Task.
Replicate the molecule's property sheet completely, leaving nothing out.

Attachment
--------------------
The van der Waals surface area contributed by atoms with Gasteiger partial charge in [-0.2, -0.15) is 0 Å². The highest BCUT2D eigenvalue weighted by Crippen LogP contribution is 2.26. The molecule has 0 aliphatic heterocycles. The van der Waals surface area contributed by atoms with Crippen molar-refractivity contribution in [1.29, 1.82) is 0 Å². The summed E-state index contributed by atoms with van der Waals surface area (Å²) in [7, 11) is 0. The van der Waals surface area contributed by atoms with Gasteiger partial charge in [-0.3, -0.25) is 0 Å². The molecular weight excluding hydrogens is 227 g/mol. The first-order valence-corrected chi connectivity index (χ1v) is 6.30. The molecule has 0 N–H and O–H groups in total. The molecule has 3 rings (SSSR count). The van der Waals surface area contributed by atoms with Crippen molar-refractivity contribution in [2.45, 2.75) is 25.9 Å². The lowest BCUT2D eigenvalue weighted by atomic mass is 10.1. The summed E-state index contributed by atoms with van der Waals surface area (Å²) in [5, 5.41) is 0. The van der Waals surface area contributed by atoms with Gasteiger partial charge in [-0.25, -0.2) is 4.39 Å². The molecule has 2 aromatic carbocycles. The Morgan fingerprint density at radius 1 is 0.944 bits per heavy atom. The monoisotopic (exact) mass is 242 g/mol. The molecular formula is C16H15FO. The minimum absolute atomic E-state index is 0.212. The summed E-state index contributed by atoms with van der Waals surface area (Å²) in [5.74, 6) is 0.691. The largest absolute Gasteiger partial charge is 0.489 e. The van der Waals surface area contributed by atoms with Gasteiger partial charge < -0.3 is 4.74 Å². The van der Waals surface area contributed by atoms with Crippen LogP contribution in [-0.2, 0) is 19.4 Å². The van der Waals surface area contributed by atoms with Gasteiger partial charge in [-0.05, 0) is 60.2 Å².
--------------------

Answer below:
The van der Waals surface area contributed by atoms with Gasteiger partial charge in [-0.2, -0.15) is 0 Å². The highest BCUT2D eigenvalue weighted by Crippen LogP contribution is 2.26. The molecule has 0 aliphatic heterocycles. The van der Waals surface area contributed by atoms with Crippen molar-refractivity contribution in [1.29, 1.82) is 0 Å². The summed E-state index contributed by atoms with van der Waals surface area (Å²) in [7, 11) is 0. The van der Waals surface area contributed by atoms with Gasteiger partial charge in [-0.3, -0.25) is 0 Å². The molecular weight excluding hydrogens is 227 g/mol. The first-order valence-corrected chi connectivity index (χ1v) is 6.30. The molecule has 0 N–H and O–H groups in total. The molecule has 3 rings (SSSR count). The van der Waals surface area contributed by atoms with Crippen molar-refractivity contribution in [2.45, 2.75) is 25.9 Å². The lowest BCUT2D eigenvalue weighted by atomic mass is 10.1. The summed E-state index contributed by atoms with van der Waals surface area (Å²) in [5, 5.41) is 0. The van der Waals surface area contributed by atoms with Gasteiger partial charge in [-0.25, -0.2) is 4.39 Å². The molecule has 2 aromatic carbocycles. The Morgan fingerprint density at radius 1 is 0.944 bits per heavy atom. The monoisotopic (exact) mass is 242 g/mol. The molecular formula is C16H15FO. The minimum absolute atomic E-state index is 0.212. The summed E-state index contributed by atoms with van der Waals surface area (Å²) in [5.74, 6) is 0.691. The largest absolute Gasteiger partial charge is 0.489 e. The van der Waals surface area contributed by atoms with Gasteiger partial charge < -0.3 is 4.74 Å². The van der Waals surface area contributed by atoms with Crippen LogP contribution in [-0.2, 0) is 19.4 Å². The van der Waals surface area contributed by atoms with Gasteiger partial charge in [-0.05, 0) is 60.2 Å².